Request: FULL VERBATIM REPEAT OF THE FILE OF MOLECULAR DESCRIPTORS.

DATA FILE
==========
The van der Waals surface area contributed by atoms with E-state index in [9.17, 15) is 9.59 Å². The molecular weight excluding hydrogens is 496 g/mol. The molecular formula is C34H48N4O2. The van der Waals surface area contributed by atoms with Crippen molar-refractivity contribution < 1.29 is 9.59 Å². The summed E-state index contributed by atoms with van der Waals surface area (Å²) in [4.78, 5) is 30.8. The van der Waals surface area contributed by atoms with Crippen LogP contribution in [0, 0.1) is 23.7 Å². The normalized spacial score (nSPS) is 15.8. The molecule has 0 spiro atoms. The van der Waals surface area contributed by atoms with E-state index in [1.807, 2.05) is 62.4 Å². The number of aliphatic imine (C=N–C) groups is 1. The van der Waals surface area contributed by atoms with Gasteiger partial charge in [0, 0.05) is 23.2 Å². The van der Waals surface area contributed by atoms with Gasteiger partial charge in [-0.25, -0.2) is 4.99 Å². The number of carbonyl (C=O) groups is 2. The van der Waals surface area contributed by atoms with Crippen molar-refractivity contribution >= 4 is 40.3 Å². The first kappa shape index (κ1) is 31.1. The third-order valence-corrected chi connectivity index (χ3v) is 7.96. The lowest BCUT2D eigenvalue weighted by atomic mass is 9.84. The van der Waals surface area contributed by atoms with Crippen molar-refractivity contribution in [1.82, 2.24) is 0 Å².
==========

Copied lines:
The van der Waals surface area contributed by atoms with E-state index in [9.17, 15) is 9.59 Å². The molecular weight excluding hydrogens is 496 g/mol. The molecular formula is C34H48N4O2. The van der Waals surface area contributed by atoms with Crippen molar-refractivity contribution < 1.29 is 9.59 Å². The summed E-state index contributed by atoms with van der Waals surface area (Å²) in [4.78, 5) is 30.8. The van der Waals surface area contributed by atoms with Crippen LogP contribution in [0, 0.1) is 23.7 Å². The normalized spacial score (nSPS) is 15.8. The molecule has 0 spiro atoms. The van der Waals surface area contributed by atoms with E-state index in [1.807, 2.05) is 62.4 Å². The number of aliphatic imine (C=N–C) groups is 1. The van der Waals surface area contributed by atoms with Gasteiger partial charge in [0, 0.05) is 23.2 Å². The van der Waals surface area contributed by atoms with Gasteiger partial charge in [-0.25, -0.2) is 4.99 Å². The number of carbonyl (C=O) groups is 2. The van der Waals surface area contributed by atoms with Crippen molar-refractivity contribution >= 4 is 40.3 Å². The first kappa shape index (κ1) is 31.1. The third-order valence-corrected chi connectivity index (χ3v) is 7.96. The lowest BCUT2D eigenvalue weighted by atomic mass is 9.84. The van der Waals surface area contributed by atoms with Crippen molar-refractivity contribution in [1.82, 2.24) is 0 Å².